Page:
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Convergence criterion

A convergence criterion is a criterion used to verify the convergence of a sequence.

Statement

The following is a commonly utilized convergence criterion.

Proposition Let [eq1] be a sequence. Then, [eq2]where [eq3] is the distance between a_n and a.

In other words, a sequence is convergent to an element a if and only if the terms of the sequence become closer and closer to a when n is increased (closeness is measured by a distance function $d$).

Example

Consider a sequence [eq4] of $2$-dimensional vectors whose generic entry is[eq5]

Because $1/n$ and $2/n$ converge to 0 as n becomes large, our intuition tells us that the sequence [eq6] should converge to the vector a defined as follows:[eq7]How do we verify that this is indeed the case? First of all we need to define a distance function $d$ to measure the distance between a and a generic term of the sequence a_n. If we use Euclidean distance to measure the distance between a and a_n, we obtain[eq8]But $\sqrt{5}/n$ converges to 0 by increasing n. Therefore, according to the convergence criterion above, the sequence [eq9] converges to a.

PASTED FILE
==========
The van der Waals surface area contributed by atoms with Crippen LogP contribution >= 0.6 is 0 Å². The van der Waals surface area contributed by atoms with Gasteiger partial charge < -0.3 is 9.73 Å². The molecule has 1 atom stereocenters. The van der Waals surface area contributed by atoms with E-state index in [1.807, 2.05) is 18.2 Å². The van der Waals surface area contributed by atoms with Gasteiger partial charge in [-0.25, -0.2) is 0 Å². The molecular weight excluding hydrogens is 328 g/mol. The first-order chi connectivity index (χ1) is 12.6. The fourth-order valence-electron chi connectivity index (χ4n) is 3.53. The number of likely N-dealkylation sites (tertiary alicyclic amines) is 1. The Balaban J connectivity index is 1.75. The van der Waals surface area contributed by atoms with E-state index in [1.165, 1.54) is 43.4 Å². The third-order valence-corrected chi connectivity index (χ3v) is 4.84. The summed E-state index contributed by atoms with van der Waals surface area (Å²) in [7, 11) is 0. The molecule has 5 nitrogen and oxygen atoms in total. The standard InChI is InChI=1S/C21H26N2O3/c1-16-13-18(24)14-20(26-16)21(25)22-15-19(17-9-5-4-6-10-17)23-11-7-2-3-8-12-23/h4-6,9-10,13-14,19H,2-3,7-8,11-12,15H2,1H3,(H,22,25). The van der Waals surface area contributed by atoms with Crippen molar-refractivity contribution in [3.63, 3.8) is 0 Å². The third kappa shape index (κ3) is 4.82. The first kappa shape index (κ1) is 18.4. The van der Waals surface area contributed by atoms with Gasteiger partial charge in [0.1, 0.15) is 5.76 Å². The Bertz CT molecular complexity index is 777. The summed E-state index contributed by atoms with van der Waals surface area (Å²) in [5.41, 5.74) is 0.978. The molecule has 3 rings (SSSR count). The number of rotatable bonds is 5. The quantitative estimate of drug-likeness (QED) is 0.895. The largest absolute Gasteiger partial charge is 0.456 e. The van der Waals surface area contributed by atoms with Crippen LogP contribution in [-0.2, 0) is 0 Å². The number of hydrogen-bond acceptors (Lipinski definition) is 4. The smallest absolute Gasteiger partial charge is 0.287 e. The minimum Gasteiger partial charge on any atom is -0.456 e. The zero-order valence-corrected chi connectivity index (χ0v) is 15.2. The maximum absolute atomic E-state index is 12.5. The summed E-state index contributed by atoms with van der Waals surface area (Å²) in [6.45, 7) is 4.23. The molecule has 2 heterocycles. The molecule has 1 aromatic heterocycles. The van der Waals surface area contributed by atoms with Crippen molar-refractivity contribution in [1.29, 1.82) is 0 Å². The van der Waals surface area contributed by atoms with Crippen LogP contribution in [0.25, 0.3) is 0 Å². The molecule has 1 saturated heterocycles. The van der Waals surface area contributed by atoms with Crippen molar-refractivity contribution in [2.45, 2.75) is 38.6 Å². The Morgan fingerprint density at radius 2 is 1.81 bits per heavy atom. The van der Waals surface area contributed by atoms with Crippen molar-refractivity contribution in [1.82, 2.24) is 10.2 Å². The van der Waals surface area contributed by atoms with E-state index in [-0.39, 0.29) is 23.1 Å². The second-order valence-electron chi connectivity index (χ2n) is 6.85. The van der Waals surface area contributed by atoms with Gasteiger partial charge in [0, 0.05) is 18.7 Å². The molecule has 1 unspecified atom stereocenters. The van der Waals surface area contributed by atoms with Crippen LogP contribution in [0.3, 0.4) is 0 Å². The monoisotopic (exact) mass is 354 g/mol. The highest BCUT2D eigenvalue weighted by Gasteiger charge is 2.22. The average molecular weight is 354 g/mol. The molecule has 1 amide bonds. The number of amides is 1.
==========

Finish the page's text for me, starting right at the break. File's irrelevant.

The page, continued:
More details

The lecture entitled Limit of a sequence provides more details about this convergence criterion.

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